Investigated – How do you picture characters?

Posted October 20, 2014 by Emily in Investigated / 8 Comments


Today’s topic is kind of like the beginning of my first YA in Real Life post that will hopefully be up later this week. Anyways, the question is how do you picture characters?

Character Descriptions in Books

I think a lot of character descriptions can imply different things to different people. One key word that will make me have a certain picture of a character might make someone else picture the character in a different way. For example, when a character is described as having a “caramel skin tone” makes me infer that the character is of African descent. However, that same description might make someone else think that the character is really tan. I guess that’s why people always agree to disagree over casting choices when books are being adapted into movies.

But besides being a bit… vague at times, I primarily use the character descriptions the author provides to formulate a picture of a character. Which can be a problem because apart from being vague, another issue with character descriptions that I sometimes run into is overload of unnecessary information. Sometimes I feel like the information about how this character looks just keeps coming and won’t stop. I don’t need to know that the character has exactly five rosy red freckles in the corner of her right eye and three, 2 cm apart each, on her nose. I did not need to know all of that, especially if her freckles aren’t an important part of her description. The annoying part with this, besides being really boring and annoying to read is that sometimes it’ll make me miss some of the important little details. Or even worse, make me not care about them. I already have trouble keeping certain details in my head with nice short descriptions woven into the story, but I really can’t keep track of all the details when they just keep coming.

Personal Inferences

I kind of mentioned this before… it’s one of the problems with vague descriptions – they allow people to infer different things. I tend to infer certain things based of my experience and what I know. For example, if a character has the last name of Lee, I automatically picture her as Asian, because in my experience, a person with that last name is of Korean or Chinese / Taiwanese descent. However, to someone else, they might picture that same character as of English descent because in their experience, people with that last name are the same race as Robert E. Lee, a Confederate general in the American Civil War.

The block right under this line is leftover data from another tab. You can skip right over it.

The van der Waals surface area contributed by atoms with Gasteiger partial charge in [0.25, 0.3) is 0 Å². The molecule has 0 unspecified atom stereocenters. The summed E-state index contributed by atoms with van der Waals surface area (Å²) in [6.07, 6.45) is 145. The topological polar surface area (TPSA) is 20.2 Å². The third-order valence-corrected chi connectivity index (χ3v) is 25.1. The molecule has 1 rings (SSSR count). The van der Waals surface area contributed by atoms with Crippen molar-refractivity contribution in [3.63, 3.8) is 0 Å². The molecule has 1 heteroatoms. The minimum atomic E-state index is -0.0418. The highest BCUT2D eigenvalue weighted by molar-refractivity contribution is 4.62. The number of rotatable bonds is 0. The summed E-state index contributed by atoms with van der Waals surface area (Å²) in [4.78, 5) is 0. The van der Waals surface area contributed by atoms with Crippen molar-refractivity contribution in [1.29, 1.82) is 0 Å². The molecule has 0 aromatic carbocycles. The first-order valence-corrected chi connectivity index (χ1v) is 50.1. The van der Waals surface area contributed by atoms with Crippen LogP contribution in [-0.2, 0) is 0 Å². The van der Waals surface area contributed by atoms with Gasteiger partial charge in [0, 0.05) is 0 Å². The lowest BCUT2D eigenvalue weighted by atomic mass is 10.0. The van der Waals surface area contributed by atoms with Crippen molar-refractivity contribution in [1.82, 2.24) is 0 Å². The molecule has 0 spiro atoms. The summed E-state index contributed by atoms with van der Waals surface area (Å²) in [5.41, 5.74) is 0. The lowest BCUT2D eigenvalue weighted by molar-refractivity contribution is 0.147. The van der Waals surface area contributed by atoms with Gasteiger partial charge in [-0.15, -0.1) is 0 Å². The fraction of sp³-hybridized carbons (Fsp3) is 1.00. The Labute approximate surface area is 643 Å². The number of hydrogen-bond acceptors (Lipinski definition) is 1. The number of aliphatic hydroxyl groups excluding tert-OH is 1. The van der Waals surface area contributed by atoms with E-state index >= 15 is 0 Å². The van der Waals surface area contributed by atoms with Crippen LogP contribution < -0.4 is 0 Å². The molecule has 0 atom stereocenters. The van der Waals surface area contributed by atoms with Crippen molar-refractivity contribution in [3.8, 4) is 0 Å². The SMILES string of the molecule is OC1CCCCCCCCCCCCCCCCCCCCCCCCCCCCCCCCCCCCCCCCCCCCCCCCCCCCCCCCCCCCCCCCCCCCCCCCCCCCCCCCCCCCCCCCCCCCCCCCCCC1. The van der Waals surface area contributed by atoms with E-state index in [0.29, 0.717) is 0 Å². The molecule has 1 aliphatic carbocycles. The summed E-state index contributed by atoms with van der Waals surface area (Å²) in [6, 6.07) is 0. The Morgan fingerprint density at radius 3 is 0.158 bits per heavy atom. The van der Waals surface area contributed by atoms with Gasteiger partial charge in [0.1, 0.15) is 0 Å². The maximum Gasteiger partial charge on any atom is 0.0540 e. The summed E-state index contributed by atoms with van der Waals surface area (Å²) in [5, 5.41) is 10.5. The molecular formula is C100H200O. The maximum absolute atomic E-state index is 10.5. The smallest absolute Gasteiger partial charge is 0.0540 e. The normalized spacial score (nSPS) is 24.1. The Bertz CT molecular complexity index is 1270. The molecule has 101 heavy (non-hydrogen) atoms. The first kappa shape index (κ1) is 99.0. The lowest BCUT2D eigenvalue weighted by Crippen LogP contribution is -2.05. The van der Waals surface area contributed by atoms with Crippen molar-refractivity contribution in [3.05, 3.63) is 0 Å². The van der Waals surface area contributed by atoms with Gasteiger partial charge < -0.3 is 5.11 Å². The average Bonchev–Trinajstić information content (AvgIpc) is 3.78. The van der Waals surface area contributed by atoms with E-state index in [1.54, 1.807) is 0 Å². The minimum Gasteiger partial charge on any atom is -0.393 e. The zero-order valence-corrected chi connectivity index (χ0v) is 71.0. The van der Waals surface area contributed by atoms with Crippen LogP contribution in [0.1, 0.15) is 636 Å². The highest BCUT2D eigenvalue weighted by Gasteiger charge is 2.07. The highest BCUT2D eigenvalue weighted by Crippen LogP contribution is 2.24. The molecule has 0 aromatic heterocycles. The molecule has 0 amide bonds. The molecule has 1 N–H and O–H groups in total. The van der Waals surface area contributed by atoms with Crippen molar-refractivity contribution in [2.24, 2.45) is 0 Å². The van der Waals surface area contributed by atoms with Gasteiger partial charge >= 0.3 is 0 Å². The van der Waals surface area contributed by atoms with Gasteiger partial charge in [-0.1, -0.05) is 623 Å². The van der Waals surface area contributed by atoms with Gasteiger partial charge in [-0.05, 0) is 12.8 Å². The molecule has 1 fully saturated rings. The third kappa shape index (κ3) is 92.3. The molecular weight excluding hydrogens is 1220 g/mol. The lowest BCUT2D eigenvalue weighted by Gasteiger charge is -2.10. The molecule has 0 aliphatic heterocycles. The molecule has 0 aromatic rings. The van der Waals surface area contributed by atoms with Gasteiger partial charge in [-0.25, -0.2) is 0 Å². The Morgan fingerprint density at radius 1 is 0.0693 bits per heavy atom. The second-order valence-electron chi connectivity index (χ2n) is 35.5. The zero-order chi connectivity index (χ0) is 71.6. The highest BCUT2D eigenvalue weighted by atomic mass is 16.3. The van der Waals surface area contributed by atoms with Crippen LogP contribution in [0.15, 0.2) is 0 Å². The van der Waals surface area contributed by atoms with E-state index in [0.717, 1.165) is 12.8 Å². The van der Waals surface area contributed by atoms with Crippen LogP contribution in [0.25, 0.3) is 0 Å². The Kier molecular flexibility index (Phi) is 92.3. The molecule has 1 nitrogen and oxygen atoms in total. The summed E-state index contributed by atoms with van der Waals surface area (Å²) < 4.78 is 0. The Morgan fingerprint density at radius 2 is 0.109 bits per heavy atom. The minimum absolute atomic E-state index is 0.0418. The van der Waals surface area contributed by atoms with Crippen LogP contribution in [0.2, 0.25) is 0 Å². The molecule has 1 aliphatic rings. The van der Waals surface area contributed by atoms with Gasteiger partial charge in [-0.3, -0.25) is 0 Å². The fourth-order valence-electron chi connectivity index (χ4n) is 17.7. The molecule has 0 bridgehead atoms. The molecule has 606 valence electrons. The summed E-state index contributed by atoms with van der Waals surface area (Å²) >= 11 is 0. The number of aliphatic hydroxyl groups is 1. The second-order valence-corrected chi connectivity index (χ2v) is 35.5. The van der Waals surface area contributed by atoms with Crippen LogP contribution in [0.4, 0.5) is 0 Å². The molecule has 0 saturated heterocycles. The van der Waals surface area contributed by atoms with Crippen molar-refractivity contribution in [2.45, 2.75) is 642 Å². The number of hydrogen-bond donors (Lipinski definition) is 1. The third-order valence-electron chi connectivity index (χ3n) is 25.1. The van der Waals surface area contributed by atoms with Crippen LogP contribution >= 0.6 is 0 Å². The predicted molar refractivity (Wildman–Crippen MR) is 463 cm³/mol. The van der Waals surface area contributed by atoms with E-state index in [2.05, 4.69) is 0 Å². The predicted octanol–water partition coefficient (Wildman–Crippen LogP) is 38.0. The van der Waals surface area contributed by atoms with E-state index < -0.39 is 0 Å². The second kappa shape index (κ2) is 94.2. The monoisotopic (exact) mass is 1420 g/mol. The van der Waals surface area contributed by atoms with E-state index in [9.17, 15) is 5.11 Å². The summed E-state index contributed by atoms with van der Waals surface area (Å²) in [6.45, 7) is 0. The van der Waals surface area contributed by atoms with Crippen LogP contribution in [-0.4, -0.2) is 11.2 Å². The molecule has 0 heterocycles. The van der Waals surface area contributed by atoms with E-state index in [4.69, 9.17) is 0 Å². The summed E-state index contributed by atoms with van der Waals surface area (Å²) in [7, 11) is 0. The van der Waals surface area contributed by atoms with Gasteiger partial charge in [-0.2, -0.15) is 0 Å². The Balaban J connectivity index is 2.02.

Sometimes, I also tend to picture characters as faceless for some reason, if their faces aren’t really described. I mean I know they have a face, but it is blurry, like when you try to look at something through fogged up glasses. In all honestly, I do tend to picture characters as silhouettes wearing the clothes described while I’m reading. It’s only until after, when I try to replay the movie created by the book in my head, that I start adding details to them. For me this is helpful in trying to avoid the stereotypes associated with certain appearances. If I’m able to dismiss a character’s blonde hair (unless it’s an important part of her, for example, Annabeth from Percy Jackson wouldn’t be the same if she wasn’t blonde), then I can avoid labeling the character as dumb blonde right away and wait until more is revealed about her to judge her. Because honestly, unless the physical description of a character is important to the story (is a metaphor like Augustus’ eyes in TFiOS, is about overcoming stereotypes like Annabeth in Percy Jackson, etc), the appearance of the character doesn’t really matter. What matters is their personalities.

What about you?
How do you picture characters?



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8 responses to “Investigated – How do you picture characters?

    • So base their appearance off their actions? I guess I kind of do that too. It’s hard not when you don’t have anything else to go on.

      Thanks for stopping by Elizabeth! 🙂

  1. Just like you, I tend to associate the characters with my experiences as well as imagining characters, but not really their faces.To me ‘sharp features’ and ‘chiselled’ jawline are not sufficient explanations to do so. Moreover, I’m prone to forget the details like eye and hair color. I used to think Jace had brown hair until the movie came out!

    • I’ve messed up what others consider “key” characteristics before because I just forgot / didn’t pay attention to the details. Unless it’s important to who the character is, I don’t really care about those details.

      Thanks for stopping by Cassidie! 🙂